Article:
Now we’ve combined addictive high-hit frequencies with gorgeous HDTV video, rainbow LEDs and more bonus rounds than a Wall Street banker receives. Throw in outstanding volatility that excites everyone nearby and you’ve hooked players for almost a decade. Check the published stats. Nationwide, slots have gotten tighter and tighter. What was a 4 percent to 6 percent overall hold in Nevada has swelled over 10 years to 7 percent to 9 percent. However, very few tightened their $1 or 25-cent games; they just added more and more tight pennies. There may have been solid justification at the beginning because bets were in the skimpy 1-cent to 30-cent range. But today that has swelled to popular penny games with bets of $3 or more. In other words, we’ve nearly doubled the hold on a similar bet over the last 10 years. Doesn’t sound too bad considering gas prices were $1.85 in 2005. But don’t forget that today’s games also play two to three times faster as TITO replaced slow coins, tokens and hoppers.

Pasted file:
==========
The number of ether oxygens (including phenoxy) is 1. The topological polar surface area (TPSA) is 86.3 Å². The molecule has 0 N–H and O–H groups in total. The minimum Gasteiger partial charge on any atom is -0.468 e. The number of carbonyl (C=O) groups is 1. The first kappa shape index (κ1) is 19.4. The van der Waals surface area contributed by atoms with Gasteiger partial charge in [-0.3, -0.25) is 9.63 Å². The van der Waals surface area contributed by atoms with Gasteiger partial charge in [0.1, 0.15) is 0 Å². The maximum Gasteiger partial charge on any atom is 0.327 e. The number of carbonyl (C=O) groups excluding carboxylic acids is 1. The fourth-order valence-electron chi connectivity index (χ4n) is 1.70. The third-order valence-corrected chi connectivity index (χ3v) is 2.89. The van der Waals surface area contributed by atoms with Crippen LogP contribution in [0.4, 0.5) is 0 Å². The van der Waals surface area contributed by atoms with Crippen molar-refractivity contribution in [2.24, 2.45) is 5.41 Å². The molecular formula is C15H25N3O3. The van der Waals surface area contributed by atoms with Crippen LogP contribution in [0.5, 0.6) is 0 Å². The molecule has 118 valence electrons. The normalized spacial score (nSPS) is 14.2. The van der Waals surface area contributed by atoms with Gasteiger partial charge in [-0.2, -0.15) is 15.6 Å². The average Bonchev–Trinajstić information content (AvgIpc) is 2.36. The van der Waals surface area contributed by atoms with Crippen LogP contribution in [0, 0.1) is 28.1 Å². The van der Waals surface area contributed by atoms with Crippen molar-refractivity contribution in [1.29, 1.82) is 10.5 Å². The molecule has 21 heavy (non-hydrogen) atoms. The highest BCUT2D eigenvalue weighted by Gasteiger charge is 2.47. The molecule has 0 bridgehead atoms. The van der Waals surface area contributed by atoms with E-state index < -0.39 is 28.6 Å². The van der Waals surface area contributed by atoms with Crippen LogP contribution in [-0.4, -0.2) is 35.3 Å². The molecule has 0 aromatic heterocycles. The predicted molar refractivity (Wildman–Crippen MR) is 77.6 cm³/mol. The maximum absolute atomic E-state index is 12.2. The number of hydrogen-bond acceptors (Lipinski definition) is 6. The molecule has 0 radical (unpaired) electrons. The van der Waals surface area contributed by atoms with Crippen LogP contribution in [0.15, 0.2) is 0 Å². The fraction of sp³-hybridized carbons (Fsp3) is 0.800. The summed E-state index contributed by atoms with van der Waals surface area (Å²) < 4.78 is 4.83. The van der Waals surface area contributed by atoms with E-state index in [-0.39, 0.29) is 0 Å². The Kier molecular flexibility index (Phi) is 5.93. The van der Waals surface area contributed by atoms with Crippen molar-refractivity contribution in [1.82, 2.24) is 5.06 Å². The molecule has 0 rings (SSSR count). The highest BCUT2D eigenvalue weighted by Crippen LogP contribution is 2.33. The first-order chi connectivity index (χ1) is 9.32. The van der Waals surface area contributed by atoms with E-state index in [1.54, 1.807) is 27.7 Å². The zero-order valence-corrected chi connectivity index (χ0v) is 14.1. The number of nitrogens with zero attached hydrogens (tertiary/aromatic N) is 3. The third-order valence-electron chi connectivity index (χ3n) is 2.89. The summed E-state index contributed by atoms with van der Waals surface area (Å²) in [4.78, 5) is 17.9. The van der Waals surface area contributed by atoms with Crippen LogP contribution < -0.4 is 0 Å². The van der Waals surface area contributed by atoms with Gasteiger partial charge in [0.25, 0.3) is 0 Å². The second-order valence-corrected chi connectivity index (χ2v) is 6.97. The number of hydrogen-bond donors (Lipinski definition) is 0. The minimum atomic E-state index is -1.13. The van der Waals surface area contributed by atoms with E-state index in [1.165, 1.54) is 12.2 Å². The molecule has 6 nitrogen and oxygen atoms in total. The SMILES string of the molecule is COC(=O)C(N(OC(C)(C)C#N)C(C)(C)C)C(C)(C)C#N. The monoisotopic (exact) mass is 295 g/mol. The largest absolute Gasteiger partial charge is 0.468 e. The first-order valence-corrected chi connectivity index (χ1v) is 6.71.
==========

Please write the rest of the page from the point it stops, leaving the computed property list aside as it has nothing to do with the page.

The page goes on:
So players are beginning to slowly understand that their gaming experience is getting shorter and shorter. It appears that many may think the only alternative is to slow down. Or not play at all. The product is fantastic, but the price isn’t.

Jim Kilby
Casino Gaming Consultant and
Former University of Nevada, Las Vegas professor

When a slot department manager chooses a machine to offer the public, the manager will have the game’s theme and par sheet (PC sheet) to guide a decision. In addition to the game’s configuration and pay table, the PC sheet lists the game’s payback percentage and hit frequency. One hundred percent minus the payback equals the house advantage and the hit frequency represents the percentage of time something drops from the machine.